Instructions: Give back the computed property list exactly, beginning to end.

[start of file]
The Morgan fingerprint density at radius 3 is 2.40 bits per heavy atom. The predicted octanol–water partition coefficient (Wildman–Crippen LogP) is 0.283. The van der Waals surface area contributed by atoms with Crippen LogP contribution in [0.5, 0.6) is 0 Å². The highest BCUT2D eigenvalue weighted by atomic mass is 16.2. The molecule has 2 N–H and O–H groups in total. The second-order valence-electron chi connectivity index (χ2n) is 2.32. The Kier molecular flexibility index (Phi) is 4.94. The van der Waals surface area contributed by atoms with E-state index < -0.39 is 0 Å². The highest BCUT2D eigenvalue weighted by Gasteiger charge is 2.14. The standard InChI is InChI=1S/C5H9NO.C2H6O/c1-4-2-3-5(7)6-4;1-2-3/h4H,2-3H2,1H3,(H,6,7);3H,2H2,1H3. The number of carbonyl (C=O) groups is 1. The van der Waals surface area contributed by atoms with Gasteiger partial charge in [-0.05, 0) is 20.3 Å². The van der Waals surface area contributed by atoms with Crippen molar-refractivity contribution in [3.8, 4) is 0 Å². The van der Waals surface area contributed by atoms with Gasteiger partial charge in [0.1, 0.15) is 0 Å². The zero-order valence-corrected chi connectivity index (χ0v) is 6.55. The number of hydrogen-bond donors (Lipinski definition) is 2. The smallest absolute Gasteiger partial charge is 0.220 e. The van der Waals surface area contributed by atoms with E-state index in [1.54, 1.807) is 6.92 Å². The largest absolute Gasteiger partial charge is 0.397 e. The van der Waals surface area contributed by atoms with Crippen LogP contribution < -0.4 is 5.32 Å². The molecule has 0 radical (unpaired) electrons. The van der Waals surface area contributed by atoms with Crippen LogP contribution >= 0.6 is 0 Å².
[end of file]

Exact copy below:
The Morgan fingerprint density at radius 3 is 2.40 bits per heavy atom. The predicted octanol–water partition coefficient (Wildman–Crippen LogP) is 0.283. The van der Waals surface area contributed by atoms with Crippen LogP contribution in [0.5, 0.6) is 0 Å². The highest BCUT2D eigenvalue weighted by atomic mass is 16.2. The molecule has 2 N–H and O–H groups in total. The second-order valence-electron chi connectivity index (χ2n) is 2.32. The Kier molecular flexibility index (Phi) is 4.94. The van der Waals surface area contributed by atoms with E-state index < -0.39 is 0 Å². The highest BCUT2D eigenvalue weighted by Gasteiger charge is 2.14. The standard InChI is InChI=1S/C5H9NO.C2H6O/c1-4-2-3-5(7)6-4;1-2-3/h4H,2-3H2,1H3,(H,6,7);3H,2H2,1H3. The number of carbonyl (C=O) groups is 1. The van der Waals surface area contributed by atoms with Gasteiger partial charge in [-0.05, 0) is 20.3 Å². The van der Waals surface area contributed by atoms with Crippen molar-refractivity contribution in [3.8, 4) is 0 Å². The van der Waals surface area contributed by atoms with Gasteiger partial charge in [0.1, 0.15) is 0 Å². The zero-order valence-corrected chi connectivity index (χ0v) is 6.55. The number of hydrogen-bond donors (Lipinski definition) is 2. The smallest absolute Gasteiger partial charge is 0.220 e. The van der Waals surface area contributed by atoms with E-state index in [1.54, 1.807) is 6.92 Å². The largest absolute Gasteiger partial charge is 0.397 e. The van der Waals surface area contributed by atoms with Crippen LogP contribution < -0.4 is 5.32 Å². The molecule has 0 radical (unpaired) electrons. The van der Waals surface area contributed by atoms with Crippen LogP contribution >= 0.6 is 0 Å².